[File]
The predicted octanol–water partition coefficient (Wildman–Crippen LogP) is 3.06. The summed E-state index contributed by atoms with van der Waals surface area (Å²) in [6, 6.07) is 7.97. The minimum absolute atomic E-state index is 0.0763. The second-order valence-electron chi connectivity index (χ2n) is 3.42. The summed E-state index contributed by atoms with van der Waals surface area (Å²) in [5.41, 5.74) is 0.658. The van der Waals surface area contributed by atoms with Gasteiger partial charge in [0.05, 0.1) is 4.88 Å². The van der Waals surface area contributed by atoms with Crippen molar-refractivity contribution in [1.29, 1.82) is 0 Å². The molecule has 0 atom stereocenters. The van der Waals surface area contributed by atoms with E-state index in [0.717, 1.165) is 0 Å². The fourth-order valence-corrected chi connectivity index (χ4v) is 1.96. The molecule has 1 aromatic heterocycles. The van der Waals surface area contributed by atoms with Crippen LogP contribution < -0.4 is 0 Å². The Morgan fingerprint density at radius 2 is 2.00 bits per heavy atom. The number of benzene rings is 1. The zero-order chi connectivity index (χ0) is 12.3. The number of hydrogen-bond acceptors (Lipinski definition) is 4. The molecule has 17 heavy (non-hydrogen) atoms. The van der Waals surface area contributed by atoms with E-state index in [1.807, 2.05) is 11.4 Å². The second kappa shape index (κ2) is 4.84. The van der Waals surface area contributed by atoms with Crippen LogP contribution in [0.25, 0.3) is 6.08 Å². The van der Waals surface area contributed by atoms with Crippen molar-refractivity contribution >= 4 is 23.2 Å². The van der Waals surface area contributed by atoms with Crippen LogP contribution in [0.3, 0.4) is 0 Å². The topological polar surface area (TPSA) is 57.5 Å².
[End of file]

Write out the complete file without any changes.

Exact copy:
The predicted octanol–water partition coefficient (Wildman–Crippen LogP) is 3.06. The summed E-state index contributed by atoms with van der Waals surface area (Å²) in [6, 6.07) is 7.97. The minimum absolute atomic E-state index is 0.0763. The second-order valence-electron chi connectivity index (χ2n) is 3.42. The summed E-state index contributed by atoms with van der Waals surface area (Å²) in [5.41, 5.74) is 0.658. The van der Waals surface area contributed by atoms with Gasteiger partial charge in [0.05, 0.1) is 4.88 Å². The van der Waals surface area contributed by atoms with Crippen molar-refractivity contribution in [1.29, 1.82) is 0 Å². The molecule has 0 atom stereocenters. The van der Waals surface area contributed by atoms with E-state index in [0.717, 1.165) is 0 Å². The fourth-order valence-corrected chi connectivity index (χ4v) is 1.96. The molecule has 1 aromatic heterocycles. The van der Waals surface area contributed by atoms with Crippen LogP contribution < -0.4 is 0 Å². The Morgan fingerprint density at radius 2 is 2.00 bits per heavy atom. The number of benzene rings is 1. The zero-order chi connectivity index (χ0) is 12.3. The number of hydrogen-bond acceptors (Lipinski definition) is 4. The molecule has 17 heavy (non-hydrogen) atoms. The van der Waals surface area contributed by atoms with E-state index in [1.807, 2.05) is 11.4 Å². The second kappa shape index (κ2) is 4.84. The van der Waals surface area contributed by atoms with Crippen LogP contribution in [0.25, 0.3) is 6.08 Å². The van der Waals surface area contributed by atoms with Crippen molar-refractivity contribution >= 4 is 23.2 Å². The van der Waals surface area contributed by atoms with Crippen LogP contribution in [0.3, 0.4) is 0 Å². The topological polar surface area (TPSA) is 57.5 Å².